Tips for Patenting Software

August 13, 2019

Software patents have been controversial and problematic. Due to recent U.S. Supreme Court decisions such as Mayo Collaborative Services v. Prometheus Labs, Inc. in 2012 and Alice Corp. v. CLS Bank International in 2014, the patenting of software has depended on whether or not a patent application attempts to patent an abstract idea, a law of nature, or a natural phenomenon, none of which are eligible to be patented.

Relying on Mayo and Alice, the U.S. Patent and Trademark Office and the Federal courts would reject a patent application trying to claim such ineligible subject matter if there is no addition of an inventive element to the underlying abstract idea, law or nature, or natural phenomenon.

A recent decision from the United States Court of Appeals for the Federal Circuit (the “CAFC”) encapsulates what a patent applicant should consider if the claimed invention involves software. In Uniloc USA, Inc v ADP, LLC, decided on May 24, 2019, the CAFC evaluated four different patents owned by Uniloc involving software, finding two patents to be patent eligible, and two patents to be patent ineligible.

The first patent is U.S. Patent No. 7,069,293, which was found to be patent eligible, and which claims a method of distributing software applications to users’ computers from a single source using file packets. The CAFC found that, although the aim of the patent is functional, it “claims a particular improvement in how this is done.” Patents are invalid insofar as they focus on a result or effect, but this patent focuses on a specific means or method of achieving the effect.

The second patent is U.S. Patent No. 6,324,578, which was found to be patent eligible, and which claims a software application launcher that incorporates both user and administrator preferences to allow for on-demand installation of customized software applications. The CAFC disagreed that this amounts to an abstract idea because this patent describes a particular way of using a software application server. The method is innovative because it includes both a software application manager and a configuration manager in each software application.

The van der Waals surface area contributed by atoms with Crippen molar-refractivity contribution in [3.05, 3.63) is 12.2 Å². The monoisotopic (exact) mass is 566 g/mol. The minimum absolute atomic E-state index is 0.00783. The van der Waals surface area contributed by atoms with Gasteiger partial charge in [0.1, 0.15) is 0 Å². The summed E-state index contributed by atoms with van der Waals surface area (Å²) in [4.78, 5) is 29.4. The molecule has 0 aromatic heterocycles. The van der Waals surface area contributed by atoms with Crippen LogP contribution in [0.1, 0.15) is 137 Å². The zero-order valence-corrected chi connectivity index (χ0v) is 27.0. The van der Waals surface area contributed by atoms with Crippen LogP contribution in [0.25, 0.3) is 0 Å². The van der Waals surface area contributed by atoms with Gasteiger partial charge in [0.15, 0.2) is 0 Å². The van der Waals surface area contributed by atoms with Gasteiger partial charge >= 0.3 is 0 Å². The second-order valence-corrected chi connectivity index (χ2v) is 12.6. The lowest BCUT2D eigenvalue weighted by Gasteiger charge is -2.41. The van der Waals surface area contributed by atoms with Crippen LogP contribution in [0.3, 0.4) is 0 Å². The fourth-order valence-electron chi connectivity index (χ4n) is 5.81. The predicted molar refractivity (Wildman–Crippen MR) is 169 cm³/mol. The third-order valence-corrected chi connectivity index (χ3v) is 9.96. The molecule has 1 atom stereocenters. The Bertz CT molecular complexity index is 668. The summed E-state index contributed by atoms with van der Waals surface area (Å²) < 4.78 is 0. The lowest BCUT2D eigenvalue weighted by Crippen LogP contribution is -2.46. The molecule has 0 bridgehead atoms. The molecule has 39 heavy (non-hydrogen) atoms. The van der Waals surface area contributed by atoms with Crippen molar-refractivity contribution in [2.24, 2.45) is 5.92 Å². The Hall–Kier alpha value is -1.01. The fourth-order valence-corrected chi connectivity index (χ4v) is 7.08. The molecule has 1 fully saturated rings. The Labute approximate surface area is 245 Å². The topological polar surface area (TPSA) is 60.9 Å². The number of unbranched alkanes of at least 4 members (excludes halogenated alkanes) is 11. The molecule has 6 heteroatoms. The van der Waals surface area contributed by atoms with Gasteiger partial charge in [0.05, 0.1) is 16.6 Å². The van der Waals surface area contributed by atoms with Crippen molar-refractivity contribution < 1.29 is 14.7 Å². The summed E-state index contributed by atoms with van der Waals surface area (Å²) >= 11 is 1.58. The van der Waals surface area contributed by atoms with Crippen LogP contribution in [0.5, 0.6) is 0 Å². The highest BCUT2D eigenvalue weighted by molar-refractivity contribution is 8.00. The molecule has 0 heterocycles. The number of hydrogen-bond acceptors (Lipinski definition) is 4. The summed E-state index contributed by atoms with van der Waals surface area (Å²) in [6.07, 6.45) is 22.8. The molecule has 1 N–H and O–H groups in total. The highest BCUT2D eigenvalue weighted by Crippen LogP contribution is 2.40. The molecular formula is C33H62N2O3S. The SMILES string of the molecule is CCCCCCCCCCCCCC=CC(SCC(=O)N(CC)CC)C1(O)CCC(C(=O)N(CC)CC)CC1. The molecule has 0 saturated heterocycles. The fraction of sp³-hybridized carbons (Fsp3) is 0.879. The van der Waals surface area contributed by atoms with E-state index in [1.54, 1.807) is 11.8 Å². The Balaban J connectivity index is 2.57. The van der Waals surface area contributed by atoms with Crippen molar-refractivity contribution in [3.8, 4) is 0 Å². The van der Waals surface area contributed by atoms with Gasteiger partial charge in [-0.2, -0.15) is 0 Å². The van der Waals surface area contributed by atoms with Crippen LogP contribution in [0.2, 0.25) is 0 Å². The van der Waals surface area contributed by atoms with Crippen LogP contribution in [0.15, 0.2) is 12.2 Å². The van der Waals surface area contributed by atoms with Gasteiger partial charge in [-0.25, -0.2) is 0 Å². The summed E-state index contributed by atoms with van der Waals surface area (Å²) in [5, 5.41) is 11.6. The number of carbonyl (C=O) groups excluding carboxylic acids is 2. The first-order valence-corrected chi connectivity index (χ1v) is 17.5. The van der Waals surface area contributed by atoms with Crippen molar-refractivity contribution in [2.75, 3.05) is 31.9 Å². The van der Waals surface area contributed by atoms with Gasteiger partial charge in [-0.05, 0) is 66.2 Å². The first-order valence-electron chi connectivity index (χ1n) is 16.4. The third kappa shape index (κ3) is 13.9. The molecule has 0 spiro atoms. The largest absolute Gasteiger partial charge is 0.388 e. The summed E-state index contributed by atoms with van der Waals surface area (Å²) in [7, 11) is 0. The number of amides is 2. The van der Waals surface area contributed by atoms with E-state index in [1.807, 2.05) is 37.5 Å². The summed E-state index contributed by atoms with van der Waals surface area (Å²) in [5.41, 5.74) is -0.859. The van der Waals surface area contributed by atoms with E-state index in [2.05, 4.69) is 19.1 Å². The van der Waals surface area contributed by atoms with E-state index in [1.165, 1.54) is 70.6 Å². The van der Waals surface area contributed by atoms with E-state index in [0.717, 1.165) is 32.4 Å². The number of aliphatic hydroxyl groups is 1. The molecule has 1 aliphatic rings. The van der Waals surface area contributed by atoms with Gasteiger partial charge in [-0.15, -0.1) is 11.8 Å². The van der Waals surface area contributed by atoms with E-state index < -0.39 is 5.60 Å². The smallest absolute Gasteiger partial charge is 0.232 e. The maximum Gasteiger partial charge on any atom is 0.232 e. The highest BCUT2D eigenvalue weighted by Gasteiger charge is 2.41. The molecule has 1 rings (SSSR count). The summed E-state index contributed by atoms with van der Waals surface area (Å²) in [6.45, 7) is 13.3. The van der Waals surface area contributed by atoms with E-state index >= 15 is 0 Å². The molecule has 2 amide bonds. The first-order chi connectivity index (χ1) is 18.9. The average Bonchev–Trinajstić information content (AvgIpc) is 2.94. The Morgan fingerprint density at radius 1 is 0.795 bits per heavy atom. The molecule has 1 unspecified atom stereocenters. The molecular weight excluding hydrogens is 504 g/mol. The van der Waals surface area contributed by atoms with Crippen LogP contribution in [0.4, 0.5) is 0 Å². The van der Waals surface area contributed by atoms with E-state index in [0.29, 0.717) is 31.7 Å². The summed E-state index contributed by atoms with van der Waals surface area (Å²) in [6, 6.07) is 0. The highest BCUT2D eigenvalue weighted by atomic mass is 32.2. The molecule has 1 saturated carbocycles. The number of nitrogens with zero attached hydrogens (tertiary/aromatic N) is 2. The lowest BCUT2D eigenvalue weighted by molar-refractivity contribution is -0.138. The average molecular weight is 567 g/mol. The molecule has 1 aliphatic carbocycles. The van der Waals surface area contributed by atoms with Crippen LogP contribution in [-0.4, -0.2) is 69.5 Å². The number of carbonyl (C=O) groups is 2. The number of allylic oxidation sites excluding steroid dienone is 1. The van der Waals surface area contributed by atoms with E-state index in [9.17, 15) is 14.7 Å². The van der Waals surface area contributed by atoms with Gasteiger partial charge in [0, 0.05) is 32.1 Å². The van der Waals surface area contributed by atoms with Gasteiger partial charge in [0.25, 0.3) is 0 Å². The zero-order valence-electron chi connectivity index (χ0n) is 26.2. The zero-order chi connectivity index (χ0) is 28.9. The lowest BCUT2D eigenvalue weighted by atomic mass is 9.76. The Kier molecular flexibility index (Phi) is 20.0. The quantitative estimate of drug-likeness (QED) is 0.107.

The third patent is U.S. Patent No. 6,510,466, which was found to be patent ineligible, and which claims the use of a desktop interface allowing users to access a software application server. Uniloc argued that the patent improves on previous software by using “display regions” associated with software applications. However, the CAFC concluded that these display regions are conventional icons. The patent does not impart any functional improvements over a conventional software application server. For this reason, the CAFC determined that the patent claims a result rather than a means, and is therefore patent ineligible.

The fourth patent is U.S. Patent No. 6,728,766, which was found to be patent ineligible, and which claims a network architecture that displays the availability of a software application for installation depending on the user’s licenses. Licenses are maintained on the server so that users can move between computers while maintaining their permissions. Uniloc argued that the ingenuity of its patent lies in associating a license with a user rather than a computer, but the CAFC interpreted the patent as claiming an outcome i.e. an abstract idea. The patent cannot be saved by the way it achieves the outcome, since it merely uses a computer for collecting and displaying information, which is not inventive.

The lessons to be gathered from the evaluation of these four patents indicates that the specific or particular way of achieving an effect using software would be patent eligible, while outcomes and results as well as the mere use of a computer do not render software to be patent eligible. Accordingly, in the Uniloc case, the CAFC confirmed that it is insufficient to describe a specific result achieved by software, even if that result is itself innovative. Instead, patent applications involving software should be drafted to claim a specific or particular method of achieving a result.

Written by Anthony Natoli.  Please note that the above discussion is for general information purposes only. For more information, please contact John H. Choi & Associates LLC at or 201.580.6600.